China moved to shore up ties with Afghanistan on Friday, signing a joint declaration pledging wide-ranging cooperation and laying the groundwork for enhanced influence with Kabul after the departure of most foreign troops at the end of 2014.

The declaration was issued following talks in Beijing between Chinese President Hu Jintao and his Afghan counterpart, Hamid Karzai, at which Hu pledged to provide "sincere and selfless help to the Afghanistan side." It calls for closer cooperation in areas ranging from border security to disease control.

"At present, Afghanistan has entered into a critical transition period," Hu told Karzai at their meeting at the Great Hall of the People in central Beijing. "China is a trustworthy neighbor and friend of Afghanistan."

The sides agreed to exchange intelligence and strengthen cooperation against terrorism, illegal immigration, illegal arms and drug trafficking, according to a text released by China's Foreign Ministry.

China firmly supports Afghanistan's efforts in combating terrorism and drug trafficking and safeguarding national stability, the declaration said. The sides also promised to cooperate in fighting infectious diseases, in disaster prevention and mitigation, and in other "nontraditional security areas," it said.

Afghanistan reiterated its support for China in combating terrorism, extremism and separatism — Beijing's standard term for Muslim ethnic Uighurs (pronounced WEE'-gurs) seeking independence for the far western region of Xinjiang. The government also pledged to take "tangible measures" to protect Chinese citizens and institutions in Afghanistan.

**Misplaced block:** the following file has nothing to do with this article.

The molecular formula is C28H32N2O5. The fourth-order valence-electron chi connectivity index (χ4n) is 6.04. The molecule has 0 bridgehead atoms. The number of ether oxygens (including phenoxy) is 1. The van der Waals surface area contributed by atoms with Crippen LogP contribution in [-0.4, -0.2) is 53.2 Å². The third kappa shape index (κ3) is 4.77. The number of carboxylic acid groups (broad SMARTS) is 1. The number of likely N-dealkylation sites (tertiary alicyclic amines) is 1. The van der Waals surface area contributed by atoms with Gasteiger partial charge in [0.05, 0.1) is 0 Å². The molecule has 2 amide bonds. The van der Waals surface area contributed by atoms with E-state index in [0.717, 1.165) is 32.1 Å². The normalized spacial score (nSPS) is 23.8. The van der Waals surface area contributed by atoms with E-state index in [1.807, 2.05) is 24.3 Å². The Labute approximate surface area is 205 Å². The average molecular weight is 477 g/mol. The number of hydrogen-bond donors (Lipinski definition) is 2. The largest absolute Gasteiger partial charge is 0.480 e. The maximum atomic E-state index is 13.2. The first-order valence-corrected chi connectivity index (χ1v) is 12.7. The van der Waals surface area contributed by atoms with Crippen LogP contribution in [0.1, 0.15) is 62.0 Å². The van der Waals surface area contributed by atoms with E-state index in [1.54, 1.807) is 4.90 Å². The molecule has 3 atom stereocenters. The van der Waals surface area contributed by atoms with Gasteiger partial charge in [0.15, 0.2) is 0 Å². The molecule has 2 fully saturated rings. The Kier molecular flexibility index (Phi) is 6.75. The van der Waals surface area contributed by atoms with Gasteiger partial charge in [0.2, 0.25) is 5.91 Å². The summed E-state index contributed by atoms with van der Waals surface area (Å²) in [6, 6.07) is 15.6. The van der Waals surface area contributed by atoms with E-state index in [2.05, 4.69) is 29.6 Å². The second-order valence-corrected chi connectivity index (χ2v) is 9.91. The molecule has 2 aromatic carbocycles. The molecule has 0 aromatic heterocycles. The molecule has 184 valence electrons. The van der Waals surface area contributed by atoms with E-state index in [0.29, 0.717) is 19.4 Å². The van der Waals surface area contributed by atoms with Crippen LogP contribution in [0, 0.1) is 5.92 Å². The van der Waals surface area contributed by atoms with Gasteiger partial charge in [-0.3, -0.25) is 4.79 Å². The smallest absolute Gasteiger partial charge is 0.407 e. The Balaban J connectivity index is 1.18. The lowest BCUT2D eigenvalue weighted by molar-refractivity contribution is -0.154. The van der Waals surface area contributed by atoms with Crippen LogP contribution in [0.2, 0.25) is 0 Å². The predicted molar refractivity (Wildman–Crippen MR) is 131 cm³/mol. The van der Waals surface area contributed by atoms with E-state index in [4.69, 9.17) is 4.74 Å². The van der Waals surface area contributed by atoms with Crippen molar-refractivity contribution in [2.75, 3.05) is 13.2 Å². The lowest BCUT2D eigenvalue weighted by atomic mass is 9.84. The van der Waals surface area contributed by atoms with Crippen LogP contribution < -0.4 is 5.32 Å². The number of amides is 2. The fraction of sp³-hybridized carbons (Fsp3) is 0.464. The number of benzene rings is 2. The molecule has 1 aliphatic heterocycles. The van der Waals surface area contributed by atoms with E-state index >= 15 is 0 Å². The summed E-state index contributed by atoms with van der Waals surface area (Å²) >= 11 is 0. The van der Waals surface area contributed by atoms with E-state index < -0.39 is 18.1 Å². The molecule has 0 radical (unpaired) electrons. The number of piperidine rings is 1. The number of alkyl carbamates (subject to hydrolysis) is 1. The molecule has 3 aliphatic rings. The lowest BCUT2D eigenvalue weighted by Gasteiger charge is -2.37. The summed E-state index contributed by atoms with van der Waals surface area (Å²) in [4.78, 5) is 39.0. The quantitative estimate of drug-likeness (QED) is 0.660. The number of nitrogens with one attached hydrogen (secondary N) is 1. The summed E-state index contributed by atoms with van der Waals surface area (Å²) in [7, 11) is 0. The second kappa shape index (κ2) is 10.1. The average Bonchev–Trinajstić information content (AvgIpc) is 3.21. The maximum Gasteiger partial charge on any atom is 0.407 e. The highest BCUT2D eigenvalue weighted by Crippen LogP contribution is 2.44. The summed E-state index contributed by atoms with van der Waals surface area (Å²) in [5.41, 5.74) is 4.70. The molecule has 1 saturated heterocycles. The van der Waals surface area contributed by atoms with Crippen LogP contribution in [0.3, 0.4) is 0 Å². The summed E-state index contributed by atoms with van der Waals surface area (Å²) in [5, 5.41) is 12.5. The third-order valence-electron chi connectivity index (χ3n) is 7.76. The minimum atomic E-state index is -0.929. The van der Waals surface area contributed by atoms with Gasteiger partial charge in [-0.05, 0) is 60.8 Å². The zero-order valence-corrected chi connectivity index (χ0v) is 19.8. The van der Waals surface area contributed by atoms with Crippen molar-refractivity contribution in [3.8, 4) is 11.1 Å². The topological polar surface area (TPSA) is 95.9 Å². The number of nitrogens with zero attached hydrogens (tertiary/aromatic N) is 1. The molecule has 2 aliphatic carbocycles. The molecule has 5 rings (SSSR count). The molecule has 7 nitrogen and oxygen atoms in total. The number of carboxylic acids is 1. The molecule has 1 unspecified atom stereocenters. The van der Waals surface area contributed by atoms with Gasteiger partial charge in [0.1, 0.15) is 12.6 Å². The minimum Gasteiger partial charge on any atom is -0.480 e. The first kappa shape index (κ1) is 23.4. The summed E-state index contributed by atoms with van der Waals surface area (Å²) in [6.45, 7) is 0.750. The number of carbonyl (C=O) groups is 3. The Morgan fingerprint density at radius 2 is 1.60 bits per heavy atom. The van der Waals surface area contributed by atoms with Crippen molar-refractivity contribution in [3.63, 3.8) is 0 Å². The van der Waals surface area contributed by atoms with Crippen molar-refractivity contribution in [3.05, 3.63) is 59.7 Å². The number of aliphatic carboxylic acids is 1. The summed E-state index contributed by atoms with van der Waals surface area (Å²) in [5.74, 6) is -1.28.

Karzai had earlier attended the annual summit of the Shanghai Cooperation Organization, a Russian- and Chinese-dominated regional security bloc. Afghanistan became an observer state of the group on Thursday.

Including Afghanistan in the group is one way in which China is positioning itself for a bigger role in the impoverished, war-torn country, with which it shares a narrow sliver of border high in the Karakoram mountain range.

In December, China's state-owned National Petroleum Corp. signed a deal allowing it to become the first foreign company to exploit Afghanistan's oil and natural gas reserves. Three years earlier, the China Metallurgical Construction Co. signed a contract to develop the Aynak copper mine in Logar province. Beijing's $3.5 billion stake in the mine is the largest foreign investment in Afghanistan.

Afghan officials hope vast untapped mineral deposits valued by the U.S. Defense Department at $1 trillion will help offset the loss of foreign aid once foreign troops withdraw.

In Friday's declaration, China also committed to a 150 million yuan ($23.8 million) grant to the Afghan government for 2012 and said the sides would explore new ways to boost trade and investment. Infrastructure development, engineering and agriculture were also mentioned as areas to focus on, alongside resource exploitation.